In our view, the trial court struck a fair balance by imposing a trust to be funded over the course of four years. The court was concerned with plaintiff's reasonable expectation that a third-party would pay her regular disability payments so long as she remained disabled. Because plaintiff could no longer be included under defendant's disability insurance policy, and because defendant could not obtain other similar third-party coverage to satisfy plaintiff's disability claim, the trust fund placed plaintiff in essentially the same position as if she were to receive her future disability payments from a third-party insurer. Absent a trust device, plaintiff would be left to rely on defendant's good faith to make the payments. In light of *1075 defendant's prior breach, plaintiff justifiably had little faith that defendant would comply with the obligation to pay the regularly scheduled payments during her disability.

    Even if the imposition of the trust places plaintiff in a slightly better position than if a third-party insurer were involved, i.e., the trust device is insulated from insolvency or other financial difficulty, that does not alter our analysis. Viewed from plaintiff's perspective, she will receive no more than the security of knowing that she will be paid the disability benefits she is entitled to receive unless she ceases being disabled, reaches age sixty-five, or dies. Thus, the trust device gives plaintiff no more than she would have received if the contract had not been breached.

    To be sure, the trust device imposes an additional burden upon defendant. But, in light of defendant's breach, and the fact that defendant will receive the remaining corpus of the trust in the event plaintiff's disability is removed, we do not find the trust unfair or unduly burdensome. We conclude that under the special circumstances here the imposition of a trust device upon the breaching employer to take the place of the third-party insurer is an appropriate remedy.


    We turn now to plaintiff's LAD claim. Following plaintiff's presentation of evidence at trial, the trial court dismissed plaintiff's LAD claim. The Appellate Division declined to review this issue because plaintiff failed to submit either a trial transcript or a final order dismissing the claim.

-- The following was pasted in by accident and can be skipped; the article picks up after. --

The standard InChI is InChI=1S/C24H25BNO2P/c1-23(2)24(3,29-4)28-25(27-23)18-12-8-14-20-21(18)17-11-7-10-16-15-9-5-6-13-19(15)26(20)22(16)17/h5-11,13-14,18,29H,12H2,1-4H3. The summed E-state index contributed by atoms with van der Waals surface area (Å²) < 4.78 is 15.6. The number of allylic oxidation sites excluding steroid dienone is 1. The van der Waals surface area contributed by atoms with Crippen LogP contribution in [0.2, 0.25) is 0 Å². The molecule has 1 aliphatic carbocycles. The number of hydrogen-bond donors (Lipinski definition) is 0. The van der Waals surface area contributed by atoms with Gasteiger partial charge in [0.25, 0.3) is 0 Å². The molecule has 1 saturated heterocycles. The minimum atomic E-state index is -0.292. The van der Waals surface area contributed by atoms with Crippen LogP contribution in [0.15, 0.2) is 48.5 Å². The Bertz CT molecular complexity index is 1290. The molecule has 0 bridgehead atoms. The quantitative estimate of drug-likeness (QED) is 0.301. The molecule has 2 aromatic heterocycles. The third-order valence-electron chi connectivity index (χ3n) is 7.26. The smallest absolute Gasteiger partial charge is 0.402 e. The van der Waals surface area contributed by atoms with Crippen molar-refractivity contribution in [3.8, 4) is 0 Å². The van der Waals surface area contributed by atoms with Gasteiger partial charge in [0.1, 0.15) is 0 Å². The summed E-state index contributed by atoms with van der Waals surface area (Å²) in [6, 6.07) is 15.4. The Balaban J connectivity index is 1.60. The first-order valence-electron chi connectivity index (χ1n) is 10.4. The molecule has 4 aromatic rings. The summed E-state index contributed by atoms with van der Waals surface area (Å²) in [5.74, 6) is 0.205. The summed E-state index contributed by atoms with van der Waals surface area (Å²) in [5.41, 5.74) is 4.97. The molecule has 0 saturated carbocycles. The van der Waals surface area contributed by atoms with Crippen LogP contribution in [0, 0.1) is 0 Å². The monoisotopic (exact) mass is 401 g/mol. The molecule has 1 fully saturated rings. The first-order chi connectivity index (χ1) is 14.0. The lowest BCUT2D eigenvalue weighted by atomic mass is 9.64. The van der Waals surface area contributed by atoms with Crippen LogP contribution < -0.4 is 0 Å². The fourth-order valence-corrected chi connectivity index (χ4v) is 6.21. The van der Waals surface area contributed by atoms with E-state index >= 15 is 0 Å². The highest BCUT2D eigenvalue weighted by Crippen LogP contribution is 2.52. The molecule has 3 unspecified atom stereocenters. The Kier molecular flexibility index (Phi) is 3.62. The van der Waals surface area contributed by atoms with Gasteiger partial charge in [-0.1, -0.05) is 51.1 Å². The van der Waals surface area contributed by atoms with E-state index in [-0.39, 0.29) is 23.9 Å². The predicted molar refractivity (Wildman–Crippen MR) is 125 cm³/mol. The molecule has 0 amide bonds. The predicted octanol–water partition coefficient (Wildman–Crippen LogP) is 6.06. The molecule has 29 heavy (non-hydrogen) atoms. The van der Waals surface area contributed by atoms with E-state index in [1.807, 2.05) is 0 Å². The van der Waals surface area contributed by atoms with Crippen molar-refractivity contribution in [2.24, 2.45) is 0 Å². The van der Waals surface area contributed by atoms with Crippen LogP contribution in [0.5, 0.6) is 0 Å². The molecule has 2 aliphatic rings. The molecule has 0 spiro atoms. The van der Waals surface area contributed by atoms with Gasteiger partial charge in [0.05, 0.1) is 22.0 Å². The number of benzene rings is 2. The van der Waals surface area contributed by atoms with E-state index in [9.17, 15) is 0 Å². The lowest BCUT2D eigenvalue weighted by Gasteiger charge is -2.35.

Rule 2:6-1(a)(1)(C) requires an appellant to include in the appendix "the judgment, order or determination appealed from or sought to be reviewed or enforced, including the jury verdict sheet, if any." Further, our Court Rules require that "if a verbatim record was made of the proceedings before the court ... from which the appeal is taken, the appellant shall, no later than the time of the filing and service of the notice of appeal, serve a request for preparation of an original and copy of the transcript...." R. 2:5-3(a). If no verbatim record of the proceedings exists, "the appellant shall ... serve on the respondent a statement of the evidence and proceedings prepared from the best available sources, including the appellant's recollection." R. 2:5-3(f).

    Unfortunately, plaintiff failed to submit either a final order dismissing her LAD claim, see Do-Wop Corp. v. City of Rahway, 168 N.J. 191, 199, 773 A.2d 706 (2001), or a transcript of the trial proceedings. That deficiency prohibits review of her LAD claim. Consequently, we affirm the Appellate Division's refusal to address this issue.


    The final issue is whether plaintiff is entitled to counsel fees based on Rule 4:42-9(a)(6). That rule authorizes counsel fees in "an action upon a liability or indemnity policy of insurance, in favor of a successful claimant." Ibid. In affirming the trial court's denial of counsel fees, the Appellate Division noted that the underlying insurance policy is neither for liability nor indemnity, and therefore there would be no liability for counsel fees even if defendant were the insurance company. Cipala, supra, 354 N.J.Super. at 254, 806 A.2d 820. We agree.

    "We have generally adhered to the so-called `American Rule' meaning that `the prevailing litigant is ordinarily not entitled to collect a reasonable attorneys' fee from the loser.'" North Bergen Rex Transp., Inc. v. Trailer Leasing Co., 158 N.J. 561, 569, 730 A.2d 843 (1999) (quoting Rendine v. Pantzer, 141 N.J. 292, 322, 661 A.2d 1202 (1995)). We find no justification to *1076 reach a different result here, therefore we conclude that plaintiff may not recover counsel fees from defendant.


    The judgment of the Law Division is reinstated. We reverse that portion of the Appellate Division's judgment denying the imposition of a trust.

    For affirmance and reversal—Chief Justice PORITZ, and Justices LONG, VERNIERO, LaVECCHIA, ZAZZALI, ALBIN, and WALLACE—7.


    [1] Plaintiff does not appeal or challenge the Law Division's rejection of her request for an annuity.